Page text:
Illustration from Matt Hall keynote available here
GitHub for this mix of face image and seismic here
For the first time, EAGE organized a workshop about data sciences during its main annual event in Paris this year. We can measure the way done by the geoscientists for data science adoption in less than 2 or 3: our industry is going fast!
Remember, two or three years ago, very few data sciences papers were presented in conventions such as the EAGE, the SEG, the SPE or OTC and at this time, most of them were high level and philosophical papers about the 3 V and how our industry should embrace the Big Data (sorry for the authors of several exceptions to this rules!).
Even a year ago, most of the paper were marketing papers overselling the AI magic to geoscientists who are fan of physics and know that "correlation is not reason". This scarred me since the possibility of disappearing in an ultra deep through of disillusionment is real after a too high pick of expectation!
The number of EAGE workshop 01 papers was a first good news. The variety of real business cases presented illustrated pretty well that data science, AI and ML are now adopted by all the branches of geoscience from from seismic monitoring to seismic compression and storage going through remote sensing interpretation, log QC or interpretation.
The first keynote by Michel Lutz, TOTAL group Data Officer, illustrated pretty well how a large IOC is mobilizing the right technical and human resources to take advantage of the recently renewed AI techniques.
Teledetection using satellite or aerial images by ONERA and TOTAL
I appreciated a presentation and a poster done by A. Smith of Lunchelan and M. Wildig from Ovation Data who explained an experiment of seismic storage on Hadoop which didn't deliver the expected results. I consider we never publish enough on the things which does't work as well as expected. Sharing this type of information is more valuable that any speech on something which goes well.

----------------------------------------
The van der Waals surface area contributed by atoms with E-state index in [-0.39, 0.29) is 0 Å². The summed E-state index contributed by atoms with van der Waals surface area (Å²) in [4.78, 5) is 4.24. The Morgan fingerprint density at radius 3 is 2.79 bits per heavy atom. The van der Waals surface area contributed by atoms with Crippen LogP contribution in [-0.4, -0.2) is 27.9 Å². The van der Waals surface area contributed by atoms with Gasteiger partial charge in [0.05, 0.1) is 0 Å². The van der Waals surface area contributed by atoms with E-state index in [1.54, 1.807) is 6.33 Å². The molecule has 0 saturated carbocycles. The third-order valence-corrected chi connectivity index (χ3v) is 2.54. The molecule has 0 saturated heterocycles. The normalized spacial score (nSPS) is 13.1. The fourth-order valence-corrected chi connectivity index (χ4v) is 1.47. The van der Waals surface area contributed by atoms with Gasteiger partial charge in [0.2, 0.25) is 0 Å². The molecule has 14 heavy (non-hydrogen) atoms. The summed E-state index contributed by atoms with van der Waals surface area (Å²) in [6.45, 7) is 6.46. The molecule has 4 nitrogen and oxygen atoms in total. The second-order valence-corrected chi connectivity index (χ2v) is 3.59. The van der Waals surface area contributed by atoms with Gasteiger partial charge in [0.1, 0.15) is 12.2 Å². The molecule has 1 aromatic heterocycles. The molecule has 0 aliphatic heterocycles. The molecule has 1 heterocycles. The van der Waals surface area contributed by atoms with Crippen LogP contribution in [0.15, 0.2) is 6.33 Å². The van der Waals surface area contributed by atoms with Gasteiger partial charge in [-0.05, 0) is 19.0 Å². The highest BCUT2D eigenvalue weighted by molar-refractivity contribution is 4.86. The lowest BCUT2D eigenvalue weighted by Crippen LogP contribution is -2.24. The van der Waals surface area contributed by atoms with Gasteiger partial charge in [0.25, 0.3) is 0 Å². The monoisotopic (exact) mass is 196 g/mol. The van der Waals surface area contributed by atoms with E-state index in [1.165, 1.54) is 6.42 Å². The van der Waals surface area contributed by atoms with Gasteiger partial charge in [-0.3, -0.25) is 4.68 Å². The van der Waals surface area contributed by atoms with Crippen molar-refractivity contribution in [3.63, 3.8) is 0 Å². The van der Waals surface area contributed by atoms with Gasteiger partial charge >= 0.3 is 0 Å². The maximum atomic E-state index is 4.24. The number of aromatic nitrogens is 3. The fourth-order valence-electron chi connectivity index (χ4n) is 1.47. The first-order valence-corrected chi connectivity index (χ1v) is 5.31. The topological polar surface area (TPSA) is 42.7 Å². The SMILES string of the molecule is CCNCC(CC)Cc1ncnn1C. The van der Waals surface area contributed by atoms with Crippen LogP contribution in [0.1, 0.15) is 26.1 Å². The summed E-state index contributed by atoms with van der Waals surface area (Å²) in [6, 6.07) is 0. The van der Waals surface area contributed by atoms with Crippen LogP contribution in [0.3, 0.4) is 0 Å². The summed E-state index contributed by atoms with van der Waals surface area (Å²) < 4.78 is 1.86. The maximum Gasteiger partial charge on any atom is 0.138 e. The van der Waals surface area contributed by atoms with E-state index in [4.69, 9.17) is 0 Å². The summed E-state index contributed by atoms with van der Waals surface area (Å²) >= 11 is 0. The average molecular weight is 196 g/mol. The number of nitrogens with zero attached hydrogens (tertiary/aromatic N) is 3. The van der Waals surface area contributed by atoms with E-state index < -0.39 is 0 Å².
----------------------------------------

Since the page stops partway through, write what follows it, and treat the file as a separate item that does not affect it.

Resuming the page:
In addition to the speeches, a good point is that the organizers have let some space and time for the posters. Poster are a good way of interaction btw the authors and the attendees for a real exchange of experience. I was obviously attracted by the poster named "The Unstructured Data Challenge in E&P" by Phoebe McMellon from Elsevier. She works on subjects very similar to ours with geofacets, we have to keep in touch!
So, could we say now that everything is perfect in a perfect world perfectly described and analyzed by machine learning?
The second keynote presented by Matt Hall from AgileScientific and available here was a perfect demonstration of the challenge we still have to face. According to Matt, we are just starting a "revolution" in geoscience. AI cannot just be considered as a new tool in the geoscientist tool box in addition to the physical equations we use to model the subsurface. AI is efficient today because it comes with Big Data and Big Data causes or must cause a real change of attitude for all of us.
These changes of attitude have been perfectly listed by the attendees in the word cloud below thanks to mentimeter, a presentation tool used by Matt which allows the audience to interact with the speaker:
Mentimeter word cloud captured by Matt during his keynote
As you can see in the middle of the graphic is "OPEN DATA" and not so far away is "OPEN SOURCE" and on my opinion, "OPEN INNOVTION" could have been added.
This illustrated that a lot of the attendees were ML practitioners and know that the learning models we build are efficient only if based on large amount of various data and experience sharing. OpenData, OpenSource and more generally experience sharing using new communication protocols are for them the natural ways to improve their solution and convince the geo-community AI works. This explains that most of the question to speakers were about accessing their data, API, source code ...
If the oil companies and main contractors go really in the direction of a more open environment in the next decade, Matt would have been right: We are at the beginning of a revolution.
PS1: I like this post about the EAGE workshop described above. Jesper Dramsch is a young and plenty of talents Geophysicist ᑎ Coder ᑎ Writer!
PS2: Matt view on the event is here . I guess I missed plenty of other posts on the same topic....
PS3: You missed the workshop but want to know more about the presentations: Just go to EarthDoc. Our abstract is accessible by clicking on the image below: